What is good?
And Jesus said to him, “Why do you call me good? No one is good except God alone.”
Once in a philosophy class discussion in college I mentioned how goodness is defined by God himself. It is a interesting thing to consider. Any goodness in ourselves is simply derived from his goodness and is but an imperfect reflection of what is truly good. This is important to grasp and it is true because we are created beings. This means we came, as whole selves, from something or someone else. This came up for me this week as I read about Aquinas, and because of a question someone asked me- something like, ‘Is Tamar righteous based on Ruth 4:11-12?’ The answer is essentially the same: whatever righteousness Tamar has is simply derivative.
Let’s take a step back, and think through a few things. The first is to consider who was and is Jesus Christ? The answer is quite simply implied in his question: Jesus is God because Jesus is good. And so if we want to come to know what God’s goodness is, we only need to look at Christ. His work, his word, and his attitude can only be described as good.
The problem here arises when we limit Christ only to goodness. I saw a headline this past week by the infamous Bart Ehrman, something like, ‘Christians believe in hell, but Jesus didn’t.’ I’m sure his argument is winsomely laid out, but usually, people who deny that Jesus taught about hell are limiting Jesus to a certain attribute of God. Perhaps that attribute is love or goodness or being forgiving. Whatever the case may be, this is all backwards. God himself defines what these things are, and they are only a partial view of his whole self. This is similarly true with God’s works. The language that we use to describe salvation does not fully tell the story but each of the works are unique. We shouldn’t blend adoption fully into justification into salvation, although they all relate. Both God’s attributes and his works are incomparably glorious yet so intricately related that we can’t fully grasp them. It is like a man on a space station who can only see a part of the whole earth. It is wonderful, and awe-inspiring, but it isn’t the whole. I am sure that even the perspective of the astronaut has a bearing what he sees. One time he comes at the world from the south pole- it is one degree of glory, and then from the east and then from the west. Each perspective in its own way relates to the other, but they are each unique. Funny enough I think in maybe 6th grade, our teacher gave us a map of an island. We couldn’t figure out where it was on the earth. Eventually after we did all this map work putting in the mountains and what have you, we discovered that it was the south island of New Zealand…upside down.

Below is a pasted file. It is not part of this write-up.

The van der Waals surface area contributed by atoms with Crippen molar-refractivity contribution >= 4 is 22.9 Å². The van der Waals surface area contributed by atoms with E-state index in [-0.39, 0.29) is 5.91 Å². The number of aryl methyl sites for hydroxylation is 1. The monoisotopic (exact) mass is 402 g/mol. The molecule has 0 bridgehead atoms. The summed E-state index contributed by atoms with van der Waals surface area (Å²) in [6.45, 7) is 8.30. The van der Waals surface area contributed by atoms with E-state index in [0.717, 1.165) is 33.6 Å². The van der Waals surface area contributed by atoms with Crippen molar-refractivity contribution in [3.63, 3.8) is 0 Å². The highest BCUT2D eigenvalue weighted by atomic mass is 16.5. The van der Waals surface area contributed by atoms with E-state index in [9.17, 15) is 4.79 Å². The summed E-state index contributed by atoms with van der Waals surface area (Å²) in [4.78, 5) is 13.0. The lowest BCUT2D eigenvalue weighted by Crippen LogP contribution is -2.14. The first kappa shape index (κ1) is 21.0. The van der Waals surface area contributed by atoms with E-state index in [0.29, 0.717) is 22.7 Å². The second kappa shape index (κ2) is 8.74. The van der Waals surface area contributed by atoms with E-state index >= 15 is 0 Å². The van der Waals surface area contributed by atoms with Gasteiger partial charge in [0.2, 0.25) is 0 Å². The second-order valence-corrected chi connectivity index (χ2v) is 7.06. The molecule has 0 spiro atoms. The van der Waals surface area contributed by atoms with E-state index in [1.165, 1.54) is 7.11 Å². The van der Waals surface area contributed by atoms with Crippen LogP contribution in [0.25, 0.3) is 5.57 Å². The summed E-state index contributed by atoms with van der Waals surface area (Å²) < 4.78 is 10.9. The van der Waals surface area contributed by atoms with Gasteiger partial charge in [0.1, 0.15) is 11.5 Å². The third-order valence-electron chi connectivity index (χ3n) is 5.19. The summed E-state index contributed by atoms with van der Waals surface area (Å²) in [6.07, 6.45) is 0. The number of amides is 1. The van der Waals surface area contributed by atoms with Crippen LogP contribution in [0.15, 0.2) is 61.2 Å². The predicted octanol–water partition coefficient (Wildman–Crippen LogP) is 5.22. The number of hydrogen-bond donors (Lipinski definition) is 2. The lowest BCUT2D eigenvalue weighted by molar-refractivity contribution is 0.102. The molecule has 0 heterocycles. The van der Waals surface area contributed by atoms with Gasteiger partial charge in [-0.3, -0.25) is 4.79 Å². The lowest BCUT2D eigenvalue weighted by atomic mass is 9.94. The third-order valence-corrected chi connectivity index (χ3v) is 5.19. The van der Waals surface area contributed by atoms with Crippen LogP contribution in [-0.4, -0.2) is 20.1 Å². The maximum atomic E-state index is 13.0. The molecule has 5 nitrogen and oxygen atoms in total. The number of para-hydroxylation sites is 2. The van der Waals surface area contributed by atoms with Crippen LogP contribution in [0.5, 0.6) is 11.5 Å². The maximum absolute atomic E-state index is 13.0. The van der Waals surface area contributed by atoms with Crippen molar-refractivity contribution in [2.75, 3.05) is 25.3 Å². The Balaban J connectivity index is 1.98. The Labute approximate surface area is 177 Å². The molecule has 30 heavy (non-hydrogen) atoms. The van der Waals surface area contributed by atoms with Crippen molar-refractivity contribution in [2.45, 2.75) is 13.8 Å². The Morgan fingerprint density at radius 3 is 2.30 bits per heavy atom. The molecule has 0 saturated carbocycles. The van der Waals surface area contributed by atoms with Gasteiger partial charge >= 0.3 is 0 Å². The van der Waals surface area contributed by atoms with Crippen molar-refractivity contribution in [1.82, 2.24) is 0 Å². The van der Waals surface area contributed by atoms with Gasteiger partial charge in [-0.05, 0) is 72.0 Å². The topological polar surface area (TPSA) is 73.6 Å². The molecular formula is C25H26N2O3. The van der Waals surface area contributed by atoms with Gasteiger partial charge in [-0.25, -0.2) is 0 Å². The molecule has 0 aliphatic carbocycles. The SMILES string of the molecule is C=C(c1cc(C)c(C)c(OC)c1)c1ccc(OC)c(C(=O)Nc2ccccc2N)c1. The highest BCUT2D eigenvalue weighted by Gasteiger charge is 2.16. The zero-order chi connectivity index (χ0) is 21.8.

Now isn’t this how we are tempted to view God’s attributes and actions? As a 2-D map upside down-and it can’t be any other way? We imagine God’s goodness looks like how we want goodness to be, and his righteousness, etc. But that is all starting from the wrong place. This is often the error of an oppressed people: deliverance is central and justice is the essential attribute. And we could say an opposite error and probably more egregious error sits with those in wealth: our comfort is central (we think) to God’s actions, and joy the essential attribute. Of course, a person has to assess himself. From what I have heard, Tunisian Christians of today are oppressed and have one error, and Persian Christians of the 4th century fell into a different ditch.
Regardless of where we sit, we must actually begin with God and his revealing of himself. This is why at our regular gatherings the word of God is central. It is not because we worship this book, but we only know who it is we worship through this book. As much as we have our sights set on the promised land, that isn’t our goal alone, and as Alec Motyer put so well commenting on Psalm 131, ‘The key to redemption is the key to life. And the end of our pilgrimage rest is not in Zion’s city but in Zion’s God.’ God himself is our goal.
So goodness is best defined by God’s acts of goodness, and his mercy is displayed in his covenant keeping forbearance. And perhaps the most glorious thing of it all is that all this goodness and justice and mercy and deliverance reveals to us not an extraordinarily complicated God per-se, but the one true God who in his simplicity is just this: one essence, three persons. As Etienne Gilson summarized, ‘So we attribute to God several names, such as good, intelligent or wise; and these names are not synonymous, since each of them designates our distinct concept of a distinct, created being. Nevertheless, this multiplicity of names designates a simple object…’ And this object is none other than God himself, whose act of creation was also the beginning of his glorious self-revelation. And all this should draw us to humbly and joyously praise him. Let us cultivate a proper thirst for God as the one who is worthy.